- Feeling ideologically compromised, creatively stifled and financially bereft, Field Music went on hiatus last April. Not in the Sleater-Kinney sense of the term, as they played two local gigs just before Christmas and have said they may well produce more work under that name eventually, but for the time being it's an organisational umbrella in name only. While we wait for Peter and Andrew to get moving - former in the summer, we hear - David Brewis is first off the blocks with School Of Language's Sea From Shore. If the updated 70s AOR pop radio arrangements and general air is still prevalent from both Field Music albums, this time it's been sliced up and given an experimentally playful edge, given help by Barry and Jaff from the Futureheads and Kenickie's divine Marie du Santiago (apparently so, we can't make any female vocals out). It's essentially a continuation from Tones Of Town, but in such a way that you couldn't imagine it coming out of that band's framework, which was surely the point all along.
- The thing with that piece about female singer-songwriters we did a couple of weeks ago is that the vast majority of those around at the moment cannot by any means be dismissed as a New Lily/Kate/Amy on terms of having ovaries and melodic sense. And while lissom girls in the 18-21 bracket bred on their parents' Joni Mitchell albums are a good subset in themselves it will always be so, especially if they're like Laura Marling. Talked up early on as a female Jamie T, mostly by people thinking promoting someone as a female Jamie T might be a profitable thing, collaborating with the Rakes and featured somewhere on that Babyshambles fronted Janie Jones cover, she's evolved into quite the delicate post-Skins Laura Nyro via Kristen Hersh on Alas I Cannot Swim. Now concentrate: out this wee is the Song Box, a limited run of 5,000 boxes which contains the album, mementoes to tie in with each song on the album and a free ticket, cashed in online at lauramarling.com, to one of her dates in March (Glasgow, Birmingham, London, Bristol and Manchester - so if you get one and you're in Wales, Yorkshire or East Anglia, you're fucked). The proper version is released next Monday. Clear?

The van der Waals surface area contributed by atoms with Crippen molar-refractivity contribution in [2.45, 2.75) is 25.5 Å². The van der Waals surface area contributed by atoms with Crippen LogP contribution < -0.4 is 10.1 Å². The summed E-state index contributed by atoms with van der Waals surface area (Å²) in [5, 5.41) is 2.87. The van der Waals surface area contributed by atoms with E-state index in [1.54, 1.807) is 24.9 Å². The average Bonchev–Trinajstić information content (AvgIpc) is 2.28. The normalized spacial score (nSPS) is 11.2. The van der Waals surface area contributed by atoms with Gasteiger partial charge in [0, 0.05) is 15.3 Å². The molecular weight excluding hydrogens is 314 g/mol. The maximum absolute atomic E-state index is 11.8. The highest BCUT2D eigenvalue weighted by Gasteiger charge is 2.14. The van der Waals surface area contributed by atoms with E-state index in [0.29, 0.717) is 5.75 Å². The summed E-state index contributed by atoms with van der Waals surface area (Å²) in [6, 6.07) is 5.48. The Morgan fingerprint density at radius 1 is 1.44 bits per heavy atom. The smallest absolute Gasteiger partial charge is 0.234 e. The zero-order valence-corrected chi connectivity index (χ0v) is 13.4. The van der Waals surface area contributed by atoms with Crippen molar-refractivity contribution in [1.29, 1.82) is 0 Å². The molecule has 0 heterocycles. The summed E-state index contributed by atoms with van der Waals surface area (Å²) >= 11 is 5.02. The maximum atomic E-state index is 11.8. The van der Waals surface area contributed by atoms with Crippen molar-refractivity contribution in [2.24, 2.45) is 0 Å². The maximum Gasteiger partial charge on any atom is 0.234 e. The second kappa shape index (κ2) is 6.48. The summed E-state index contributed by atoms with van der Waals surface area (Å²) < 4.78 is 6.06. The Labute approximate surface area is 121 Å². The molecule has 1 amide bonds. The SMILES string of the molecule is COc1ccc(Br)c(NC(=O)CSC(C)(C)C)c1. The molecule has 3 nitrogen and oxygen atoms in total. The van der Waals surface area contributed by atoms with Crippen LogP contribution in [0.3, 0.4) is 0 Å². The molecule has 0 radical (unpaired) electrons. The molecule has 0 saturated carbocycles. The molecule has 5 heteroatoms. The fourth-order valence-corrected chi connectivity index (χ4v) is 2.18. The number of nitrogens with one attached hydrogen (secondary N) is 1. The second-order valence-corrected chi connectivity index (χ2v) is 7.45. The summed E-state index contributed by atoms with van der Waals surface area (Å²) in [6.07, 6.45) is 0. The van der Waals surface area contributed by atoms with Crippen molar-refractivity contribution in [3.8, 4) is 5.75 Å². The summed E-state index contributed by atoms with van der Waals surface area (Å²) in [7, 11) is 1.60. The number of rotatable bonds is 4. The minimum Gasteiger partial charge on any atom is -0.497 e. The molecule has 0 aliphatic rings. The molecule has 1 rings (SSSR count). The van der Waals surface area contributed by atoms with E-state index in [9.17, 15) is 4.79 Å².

- The power of Sweeping The Nation: just a year and a half after we fell unconditionally for the chamber choral avant-garde post-Sufjan/BSS outfit Anathallo they release a single in the UK. It's a 7" of Hanasakajijii (Four: A Great Wind More Ash) from Floating World, their 2006 album which isn't being concurrently released. New one on the way, see, and they're doing debut UK dates supporting Manchester Orchestra starting on the 9th - damn those too early last trains! - as well as a headliner of their own at London Water Rats on the 19th. Big Scary Monsters, building a certain reputation with Meet Me In St Louis, House of Brothers, Yndi Halda, This Town Needs Guns (supporting on that London date) and Cats And Cats And Cats, is the label, tremendous is the record. But you knew that two years ago, right?
- The 33 1/3 series, the little books of anything but calm, have reached volume 52, with Carl Wilson (not the drowned one, a writer for Canada's Globe And Mail) writing about Celine Dion's Let's Talk About Love. Now, says the reflex reaction, stop right there. The previous two books in the series were on If You're Feeling Sinister and Pink Moon, so obviously adding to the canon with a 31 million worldwide selling album that features My Heart Will Go On is some flavour of arch hipster post-modern irony, yes? No. Subtitled A Journey To The End of Taste, Wilson instead holds court on why Celine has never made it to anything like positive reappropriation and how it reflects the notion of musical taste and natural bias. Oh, just read his own words on the matter.